Top 2015 News: Comets, Planets, and Pluto


No discussion of the top science news in 2015 would be complete without mentioning the stunning details of Pluto and its sister Charon received from the New Horizons spacecraft. But before exploring those finds, other solar system features deserve reflection since they also confirm the Bible's straightforward account of a recently created universe.

Late 2014, an amazing spacecraft named Rosetta released a small landing probe onto the distant comet 67P/Churyumov-Gerasimenko. This year, scientists described some of its surprising details, including the discovery of molecular oxygen—the form of oxygen our bodies use to perform the chemistry behind respiration. After the four or so billion years this comet has supposedly existed, all that molecular oxygen should have long since reacted with other nearby chemicals. Instead of finding the old and rusty comet 67P deep-time advocates expected, they found a young-looking, oxygen-filled comet.1

And what about Saturn's moon Enceladus, with its dramatic plumes continuously ejecting water-ice into surrounding space? 2015 investigations revealed that the plumes also eject silica and methane.2 Secular astronomers do not understand the source of all these materials, nor the forces that eject them, nor the moon's inherent heat. These features are incompatible with secular models, but none of them pose a mystery if Enceladus is only thousands of years old.

Much closer to the sun than Earth, Venus has a dense atmosphere that obscures its solid ground. But in 2015 astronomers found evidence of "hotspots" on the surface from the Venus Express spacecraft. The scientists were surprised to find what could be recent volcanic activity down there, which study author James Head called "active anomalies."3 A young Venus could still have plenty of active geology.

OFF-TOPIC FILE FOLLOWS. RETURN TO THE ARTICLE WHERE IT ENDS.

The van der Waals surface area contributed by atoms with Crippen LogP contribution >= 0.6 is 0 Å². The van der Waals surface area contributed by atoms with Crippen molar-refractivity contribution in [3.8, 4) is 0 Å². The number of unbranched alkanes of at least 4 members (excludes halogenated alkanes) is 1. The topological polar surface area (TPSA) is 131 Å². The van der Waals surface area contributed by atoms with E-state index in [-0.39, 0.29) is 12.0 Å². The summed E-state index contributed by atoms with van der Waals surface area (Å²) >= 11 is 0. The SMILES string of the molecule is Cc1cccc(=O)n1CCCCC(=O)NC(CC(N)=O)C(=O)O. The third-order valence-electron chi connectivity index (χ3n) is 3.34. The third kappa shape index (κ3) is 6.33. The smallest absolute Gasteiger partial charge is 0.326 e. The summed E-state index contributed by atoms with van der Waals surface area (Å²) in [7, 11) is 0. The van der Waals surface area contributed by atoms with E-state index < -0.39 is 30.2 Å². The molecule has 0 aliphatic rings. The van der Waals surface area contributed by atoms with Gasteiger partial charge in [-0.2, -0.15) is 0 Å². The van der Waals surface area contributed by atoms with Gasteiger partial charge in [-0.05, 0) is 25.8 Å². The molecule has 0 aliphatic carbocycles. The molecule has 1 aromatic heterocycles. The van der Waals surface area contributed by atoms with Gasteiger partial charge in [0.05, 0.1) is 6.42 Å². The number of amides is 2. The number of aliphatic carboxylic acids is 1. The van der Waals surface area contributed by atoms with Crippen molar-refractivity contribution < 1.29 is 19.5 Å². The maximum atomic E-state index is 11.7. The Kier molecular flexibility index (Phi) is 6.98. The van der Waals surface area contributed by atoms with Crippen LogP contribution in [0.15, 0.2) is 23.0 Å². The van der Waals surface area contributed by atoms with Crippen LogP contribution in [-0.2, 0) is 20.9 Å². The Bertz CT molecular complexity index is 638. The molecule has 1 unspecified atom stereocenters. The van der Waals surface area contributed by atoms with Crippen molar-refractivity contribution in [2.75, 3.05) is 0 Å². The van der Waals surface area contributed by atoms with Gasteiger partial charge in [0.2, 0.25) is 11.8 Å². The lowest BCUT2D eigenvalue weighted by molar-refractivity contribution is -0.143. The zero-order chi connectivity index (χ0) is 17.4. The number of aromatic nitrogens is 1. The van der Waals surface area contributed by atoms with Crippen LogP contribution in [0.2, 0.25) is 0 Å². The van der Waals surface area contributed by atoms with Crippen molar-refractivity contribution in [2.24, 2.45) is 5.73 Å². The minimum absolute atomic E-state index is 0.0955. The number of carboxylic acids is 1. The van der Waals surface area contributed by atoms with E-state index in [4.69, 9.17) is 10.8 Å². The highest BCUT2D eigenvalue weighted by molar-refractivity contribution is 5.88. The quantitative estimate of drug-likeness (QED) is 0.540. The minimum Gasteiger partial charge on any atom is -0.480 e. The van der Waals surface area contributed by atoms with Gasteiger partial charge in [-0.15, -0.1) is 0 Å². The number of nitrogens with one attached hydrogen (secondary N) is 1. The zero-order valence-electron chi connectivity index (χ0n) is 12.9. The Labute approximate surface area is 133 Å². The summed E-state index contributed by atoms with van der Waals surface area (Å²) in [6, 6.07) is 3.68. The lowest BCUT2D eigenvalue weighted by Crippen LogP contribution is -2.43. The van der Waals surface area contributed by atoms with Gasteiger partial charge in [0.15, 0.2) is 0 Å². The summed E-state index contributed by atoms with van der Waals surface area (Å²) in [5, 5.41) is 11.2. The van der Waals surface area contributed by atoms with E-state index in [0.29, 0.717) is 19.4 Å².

Anticipation mounted this year as New Horizons approached the dwarf planet Pluto after its more than nine-year voyage toward the edge of the solar system. Earlier this year, creation astronomers and physicists wrote that they expected the spacecraft to identify unforeseen evidence of youth.4 After all, planets, moons, and comets throughout the solar system generate all kinds of mysteries for the billions-of-years view. Data arriving early prompted a July NASA headline to read, "Houston, we have geology."5 Higher resolution images later showed why.

New Horizons found that Pluto "has far fewer impact craters than expected."6 Pluto even has a smooth plain with no craters at all.7 It also has recent-looking and starkly contrasting features like mountains, plains, cracks, and chasms. If it has been orbiting the sun for billions of years, then it should be riddled with craters—unless active geologic processes erased them. But active geology implies internal heat still inside the dwarf planet that should have cooled long ago.

At a July 17 NASA media briefing, New Horizons Co-Investigator Fran Bagenal from the University of Colorado explained that Pluto's low mass does not generate enough gravity to hold its own atmosphere. She revealed that models show Pluto releasing 500 tons of nitrogen every hour.8 At well over four million tons per year, how long has this been going on?

The world tracked Pluto news probably more than any other science topic in 2015. Along the way, they heard and saw stunning evidence for Pluto's recent creation.

References

  1. Thomas, B. Unexpected Oxygen on Young-Looking Comet. Creation Science Update. Posted on icr.org November 16, 2015, accessed December 9, 2015. 
  2. Thomas, B. Saturn's Enceladus Looks Younger than Ever. Creation Science Update. Posted on icr.org April 9, 2015, accessed December 9, 2015. 
  3. Thomas, B. Discovery: Volcanoes on Venus. Creation Science Update. Posted on icr.org July 13, 2015, accessed December 9, 2015. 
  4. For example, Hebert, J. New Horizons, Pluto, and the Age of the Solar System. Creation Science Update. Posted on icr.org July 14, 2015, accessed December 9, 2015.
  5. New Image of Pluto: 'Houston, We Have Geology.' NASA. Posted on nasa.gov July 10, 2015, accessed December 10, 2015. 
  6. Lisle, J. New Horizons at Pluto. Creation Science Update. Posted on icr.org, accessed December 9, 2015. 
  7. Thomas, B. Pluto's Craterless Plains Look Young. Creation Science Update. Posted on icr.org November 23, 2015, accessed December 9, 2015. 
  8. NASA Press Conference. New Horizons: Capturing the Heart of Pluto. Johns Hopkins Applied Physics Laboratory. Posted on pluto.jhuaple.edu July 17, 2015, accessed December 9, 2015. 

Image credit: 2015 NASA/JHUAPL/SWRI. Adapted for use in accordance with federal copyright (fair use doctrine) law. Usage by ICR does not imply endorsement of copyright holders.

*Mr. Thomas is Science Writer at the Institute for Creation Research.

Article posted on December 28, 2015.